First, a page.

LAUNCESTON, Australia (Reuters) - Another month, another story of strong Chinese imports of iron ore, with August set to be the highest so far this year.
China’s imports of seaborne iron ore were around 88.9 million tonnes in August, according to vessel-tracking and port data compiled by Thomson Reuters Supply Chain and Commodity Forecasts.
This makes August the strongest month this year, beating July’s 85.4 million tonnes and March’s 86.5 million, according to the data.
The vessel-tracking data doesn’t align exactly with China’s official customs numbers as it excludes iron ore that arrives by rail from neighboring countries, and there are also slight discrepancies as to when cargoes are booked as having arrived.
However, what the shipping data does confirm is that China’s demand for seaborne iron ore remains robust, and remarkably consistent.
Total seaborne imports stood at 671.6 million tonnes as of the end of August, up 3.6 percent from the 648.1 million recorded in the same period in 2016.
Every month so far this year has seen imports of above 80 million tonnes, with the exception of February’s 75.8 million.
However, if February was a 30- or 31-day month, imports would have topped 80 million tonnes as well.
Overall, the picture that emerges of China’s iron ore imports so far in 2017 is one of steady, but not spectacular growth.
This stands in sharp contrast to the rollercoaster ride of iron ore prices this year, with wild gyrations being recorded, although ultimately prices are currently more or less where they were at the start of the year.
Singapore Exchange (SGX) iron ore futures, which are based on the Steel Index spot price, ended last year at $79.75 a tonne, slightly above the $77.60 they fetched at the close on Sept. 1.
However, in the intervening months they have risen as high as $90.16 a tonne, reached on March 16, and dropped to a low of $53.66 on June 13.
Dalian Commodity Exchange (DCE) iron ore futures, the main vehicle for Chinese domestic investors, have been somewhat less volatile, but have still traded in a fairly wide range of more than 200 yuan ($30.53) a tonne this year.
They ended on Sept. 1 at 577.5 yuan a tonne, below the peak of 611 yuan reached on Feb. 21, but well up from the low of 395 yuan on June 14.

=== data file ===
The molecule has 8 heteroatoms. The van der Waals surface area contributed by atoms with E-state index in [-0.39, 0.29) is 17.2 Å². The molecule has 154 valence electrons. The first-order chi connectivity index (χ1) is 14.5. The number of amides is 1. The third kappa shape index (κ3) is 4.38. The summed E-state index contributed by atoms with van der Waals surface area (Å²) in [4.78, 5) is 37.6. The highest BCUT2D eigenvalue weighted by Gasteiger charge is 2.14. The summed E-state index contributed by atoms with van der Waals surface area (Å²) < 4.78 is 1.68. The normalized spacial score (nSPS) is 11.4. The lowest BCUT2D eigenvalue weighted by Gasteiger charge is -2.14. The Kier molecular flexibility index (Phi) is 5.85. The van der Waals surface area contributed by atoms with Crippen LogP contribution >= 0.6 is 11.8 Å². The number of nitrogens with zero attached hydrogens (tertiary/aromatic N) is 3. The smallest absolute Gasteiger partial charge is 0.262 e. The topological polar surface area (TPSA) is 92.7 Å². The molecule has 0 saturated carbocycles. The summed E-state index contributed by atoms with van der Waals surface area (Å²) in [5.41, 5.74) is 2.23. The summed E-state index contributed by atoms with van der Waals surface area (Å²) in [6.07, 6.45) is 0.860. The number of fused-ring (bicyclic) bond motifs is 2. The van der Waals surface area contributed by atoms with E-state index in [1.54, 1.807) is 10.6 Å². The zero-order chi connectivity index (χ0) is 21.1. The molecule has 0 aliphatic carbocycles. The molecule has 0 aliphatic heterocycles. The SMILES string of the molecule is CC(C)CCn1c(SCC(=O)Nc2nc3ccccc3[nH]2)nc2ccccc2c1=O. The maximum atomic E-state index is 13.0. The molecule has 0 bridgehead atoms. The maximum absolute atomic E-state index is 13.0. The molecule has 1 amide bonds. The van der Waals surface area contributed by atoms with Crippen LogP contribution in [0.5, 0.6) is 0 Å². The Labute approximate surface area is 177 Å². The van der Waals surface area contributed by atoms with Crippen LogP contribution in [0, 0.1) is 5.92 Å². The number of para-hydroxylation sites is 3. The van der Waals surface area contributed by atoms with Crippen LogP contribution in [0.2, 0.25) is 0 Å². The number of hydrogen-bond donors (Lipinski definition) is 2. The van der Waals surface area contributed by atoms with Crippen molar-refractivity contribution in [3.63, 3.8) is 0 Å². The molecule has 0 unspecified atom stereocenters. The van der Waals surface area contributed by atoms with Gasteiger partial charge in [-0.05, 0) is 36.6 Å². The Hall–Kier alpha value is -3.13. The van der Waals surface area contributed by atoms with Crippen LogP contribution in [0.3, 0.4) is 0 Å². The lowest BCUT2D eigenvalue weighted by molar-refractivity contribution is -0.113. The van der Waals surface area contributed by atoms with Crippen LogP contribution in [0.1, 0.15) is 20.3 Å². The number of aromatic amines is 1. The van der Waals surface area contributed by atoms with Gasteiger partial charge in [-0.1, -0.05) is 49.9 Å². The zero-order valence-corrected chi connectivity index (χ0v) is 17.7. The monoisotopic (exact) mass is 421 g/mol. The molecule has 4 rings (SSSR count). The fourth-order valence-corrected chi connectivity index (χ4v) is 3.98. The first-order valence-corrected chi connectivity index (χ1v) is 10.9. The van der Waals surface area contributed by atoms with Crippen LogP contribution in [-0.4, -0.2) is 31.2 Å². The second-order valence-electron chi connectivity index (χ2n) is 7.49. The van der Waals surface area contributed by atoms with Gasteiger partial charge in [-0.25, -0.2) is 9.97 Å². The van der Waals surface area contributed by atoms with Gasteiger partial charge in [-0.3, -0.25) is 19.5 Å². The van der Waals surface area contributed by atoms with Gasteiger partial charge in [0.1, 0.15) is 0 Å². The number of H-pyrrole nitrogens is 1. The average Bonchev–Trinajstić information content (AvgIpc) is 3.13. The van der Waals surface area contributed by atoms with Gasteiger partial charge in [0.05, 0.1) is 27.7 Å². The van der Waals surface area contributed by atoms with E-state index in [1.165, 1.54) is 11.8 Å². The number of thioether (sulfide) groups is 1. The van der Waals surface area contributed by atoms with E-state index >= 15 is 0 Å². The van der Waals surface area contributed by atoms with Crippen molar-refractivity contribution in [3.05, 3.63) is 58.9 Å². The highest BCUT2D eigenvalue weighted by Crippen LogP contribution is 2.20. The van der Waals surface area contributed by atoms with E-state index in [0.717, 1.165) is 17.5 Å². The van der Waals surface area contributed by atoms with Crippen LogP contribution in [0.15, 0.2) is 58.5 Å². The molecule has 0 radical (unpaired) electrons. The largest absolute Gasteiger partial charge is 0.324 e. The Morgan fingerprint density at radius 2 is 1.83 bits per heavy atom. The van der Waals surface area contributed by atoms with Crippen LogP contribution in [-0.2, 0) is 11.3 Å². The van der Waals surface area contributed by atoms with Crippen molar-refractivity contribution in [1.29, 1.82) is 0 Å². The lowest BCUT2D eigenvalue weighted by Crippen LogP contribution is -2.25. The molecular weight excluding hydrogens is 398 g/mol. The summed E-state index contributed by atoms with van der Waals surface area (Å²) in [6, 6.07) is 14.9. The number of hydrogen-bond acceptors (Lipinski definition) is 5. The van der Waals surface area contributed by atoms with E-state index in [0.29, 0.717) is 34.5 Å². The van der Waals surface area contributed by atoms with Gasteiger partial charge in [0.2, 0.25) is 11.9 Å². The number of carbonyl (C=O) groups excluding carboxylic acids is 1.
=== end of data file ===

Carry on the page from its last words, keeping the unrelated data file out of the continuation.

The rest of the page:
It is often said that iron ore price tracks those of Chinese steel, but this relationship appears to have broken down somewhat this year.
Shanghai benchmark steel rebar futures have been on a consistent upward trajectory this year, rising to 3,993 yuan tonne at the close on Sept. 1, up 57 percent from the 2,545 yuan they fetched at the end of 2016.
While they haven’t moved up in a straight line, steel futures haven’t exhibited the volatility of iron ore, trading in a fairly narrow range until the beginning June, with sustained gains since then.
While the rally in steel prices has undoubtedly dragged iron ore along for the ride in recent months, it can’t explain the volatility in earlier months this year.
It’s also unusual that the more volatile iron ore markets have been the ones outside China, contrasting with the prevailing consensus that investor bubbles inflate and deflate more easily in China, given the large numbers of day traders and small investors that utilize the DCE contract.
Why has iron ore been volatile given the steady growth in China’s seaborne imports and the fairly consistent rally in steel prices?
Perhaps spot iron ore is becoming more like crude oil in the sense that the market can respond to short-term drivers that are largely divorced from the longer-term, underlying trend.
Thus spot iron ore prices and SGX futures can rise and fall on the back of bullish or bearish news articles, or swings in investor sentiment caused by other economic indicators, such as the widely-watched Purchasing Managers’ Index.
Overall, it appears that so far this year the more measured performance of iron ore and steel prices on Chinese exchanges is a better reflection of the market than the swings and roundabouts of the spot market and the SGX.
For a graphic of China iron ore imports versus SGX price, click: tmsnrt.rs/2wzu77d
(The opinions expressed here are those of the author, a columnist for Reuters.)
Editing by Christian Schmollinger